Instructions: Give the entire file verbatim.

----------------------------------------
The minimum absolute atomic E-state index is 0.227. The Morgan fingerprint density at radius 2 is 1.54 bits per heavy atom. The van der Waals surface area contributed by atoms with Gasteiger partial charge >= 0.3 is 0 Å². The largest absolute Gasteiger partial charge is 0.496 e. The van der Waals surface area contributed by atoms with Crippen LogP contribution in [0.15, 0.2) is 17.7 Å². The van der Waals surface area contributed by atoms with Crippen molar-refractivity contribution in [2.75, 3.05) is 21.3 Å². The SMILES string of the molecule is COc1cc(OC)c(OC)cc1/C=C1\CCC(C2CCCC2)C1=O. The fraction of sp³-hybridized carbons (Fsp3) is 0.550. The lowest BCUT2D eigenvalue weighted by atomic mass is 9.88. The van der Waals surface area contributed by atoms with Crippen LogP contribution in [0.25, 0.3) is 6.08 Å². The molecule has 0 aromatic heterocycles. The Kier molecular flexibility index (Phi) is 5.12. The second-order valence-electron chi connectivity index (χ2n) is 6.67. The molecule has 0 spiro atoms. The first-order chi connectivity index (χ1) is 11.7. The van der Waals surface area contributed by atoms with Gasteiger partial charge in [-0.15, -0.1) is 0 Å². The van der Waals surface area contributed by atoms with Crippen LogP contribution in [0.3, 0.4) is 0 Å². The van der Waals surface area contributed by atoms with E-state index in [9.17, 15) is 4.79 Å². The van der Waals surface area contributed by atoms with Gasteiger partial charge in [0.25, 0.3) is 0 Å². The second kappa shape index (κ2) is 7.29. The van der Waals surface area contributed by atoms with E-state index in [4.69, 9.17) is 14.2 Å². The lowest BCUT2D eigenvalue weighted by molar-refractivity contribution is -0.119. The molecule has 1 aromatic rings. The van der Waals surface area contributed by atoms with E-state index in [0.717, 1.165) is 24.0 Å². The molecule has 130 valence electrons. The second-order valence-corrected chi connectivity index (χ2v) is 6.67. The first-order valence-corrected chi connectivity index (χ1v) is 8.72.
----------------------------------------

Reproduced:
The minimum absolute atomic E-state index is 0.227. The Morgan fingerprint density at radius 2 is 1.54 bits per heavy atom. The van der Waals surface area contributed by atoms with Gasteiger partial charge >= 0.3 is 0 Å². The largest absolute Gasteiger partial charge is 0.496 e. The van der Waals surface area contributed by atoms with Crippen LogP contribution in [0.15, 0.2) is 17.7 Å². The van der Waals surface area contributed by atoms with Crippen molar-refractivity contribution in [2.75, 3.05) is 21.3 Å². The SMILES string of the molecule is COc1cc(OC)c(OC)cc1/C=C1\CCC(C2CCCC2)C1=O. The fraction of sp³-hybridized carbons (Fsp3) is 0.550. The lowest BCUT2D eigenvalue weighted by atomic mass is 9.88. The van der Waals surface area contributed by atoms with Crippen LogP contribution in [0.25, 0.3) is 6.08 Å². The molecule has 0 aromatic heterocycles. The Kier molecular flexibility index (Phi) is 5.12. The second-order valence-electron chi connectivity index (χ2n) is 6.67. The molecule has 0 spiro atoms. The first-order chi connectivity index (χ1) is 11.7. The van der Waals surface area contributed by atoms with Gasteiger partial charge in [-0.15, -0.1) is 0 Å². The van der Waals surface area contributed by atoms with Crippen LogP contribution in [0.3, 0.4) is 0 Å². The van der Waals surface area contributed by atoms with E-state index in [9.17, 15) is 4.79 Å². The van der Waals surface area contributed by atoms with Gasteiger partial charge in [0.25, 0.3) is 0 Å². The second kappa shape index (κ2) is 7.29. The van der Waals surface area contributed by atoms with E-state index in [4.69, 9.17) is 14.2 Å². The lowest BCUT2D eigenvalue weighted by molar-refractivity contribution is -0.119. The molecule has 1 aromatic rings. The van der Waals surface area contributed by atoms with E-state index in [0.717, 1.165) is 24.0 Å². The molecule has 130 valence electrons. The second-order valence-corrected chi connectivity index (χ2v) is 6.67. The first-order valence-corrected chi connectivity index (χ1v) is 8.72.